“Where We Once Belonged” and Three More Poems, by Stephanie Unger

Isaac Levitan, "At the Summer House in Twilight" (1895)

Isaac Levitan, At the Summer House in Twilight (1895)

Stephanie Unger is a writer who lives in Buffalo, NY. She has studied poetry at workshops led by Martha Heyneman and others at the Rochester Folk Art Guild in the Finger Lakes Region of New York State.

Where We Once Belonged

He must have been living right,
that fly clinging to the dark inside
of the screen door as I opened it,
because he knew what to do—
but it took letting go of being
comfortably stuck and a wish to
live what we all dream about,
this pushing off and gracefully
easing ourselves back out toward
what is real in the wide open,
where we once belonged,
allowing ourselves to be guided
by one who knows the way
and leads from behind.

Come and Live

Twenty years ago,
we moved out East,
from the West,
against the tide,
and far away from
towering mountains
and everything else
that stood for home.

The new land,
slow to compensate,
lay flat and humid
and unfamiliar lonely,
although everything
was there, except
sheer-granite cliffs.

In nearness and in time
the seasons came,
again and again,
to where we were
with beauty unrestrained—
and the trees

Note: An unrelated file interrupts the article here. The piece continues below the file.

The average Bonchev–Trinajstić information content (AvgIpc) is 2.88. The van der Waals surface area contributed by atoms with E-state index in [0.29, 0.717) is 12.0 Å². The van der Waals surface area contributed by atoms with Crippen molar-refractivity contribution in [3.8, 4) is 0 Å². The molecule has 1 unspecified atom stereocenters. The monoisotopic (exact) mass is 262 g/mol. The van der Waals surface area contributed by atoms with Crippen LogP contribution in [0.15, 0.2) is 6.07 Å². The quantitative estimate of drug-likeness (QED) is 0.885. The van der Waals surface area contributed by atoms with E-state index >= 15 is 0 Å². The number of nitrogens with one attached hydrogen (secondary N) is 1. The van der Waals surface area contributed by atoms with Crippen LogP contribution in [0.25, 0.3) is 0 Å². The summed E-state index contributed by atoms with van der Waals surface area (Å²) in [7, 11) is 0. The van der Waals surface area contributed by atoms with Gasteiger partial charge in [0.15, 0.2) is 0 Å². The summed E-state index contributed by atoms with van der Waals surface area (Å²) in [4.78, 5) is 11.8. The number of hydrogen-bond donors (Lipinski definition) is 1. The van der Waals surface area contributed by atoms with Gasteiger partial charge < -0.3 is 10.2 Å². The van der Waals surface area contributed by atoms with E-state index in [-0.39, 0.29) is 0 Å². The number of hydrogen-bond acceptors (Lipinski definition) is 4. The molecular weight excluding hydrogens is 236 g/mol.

beneath which
we finally stopped
to find ourselves
grew wide and steep.

Held in this way
to settle in place,
I was slowly given to see,
so as not to miss,
how the mountains—
those strange, far-away beings
I thought I knew so well—
got up off their stony haunches
and came on their knees,
and bending low their starry peaks,
asked to come and live
inside of me.


The warm, furrowed leather of her massive trunk
rises slowly to my second-story window alongside
the flashing television screen and holds its form for me
to see should I wish to turn away from what scatters
and take hold of branches whose velvet crevices
cup crystals of fine, fine whiteness that settle into
my body and coolly remind me it’s okay to drift off
to the side sometimes, as does winter snow, and pay
attention to what is real coming silently from above.

All Silent

It’s 7 degrees outside this morning,
a solitary temperature.
Head tucked back into a floppy hood,
feet steadfastly slapping dirty snow
covering the steps up the hill.

Nearing the top, the sun blinds and the sky blues.
Light everywhere and the steeple atop the clock tower aspires—
silver at its apex, like a compass needle.
All silent as the sycamores
standing at attention.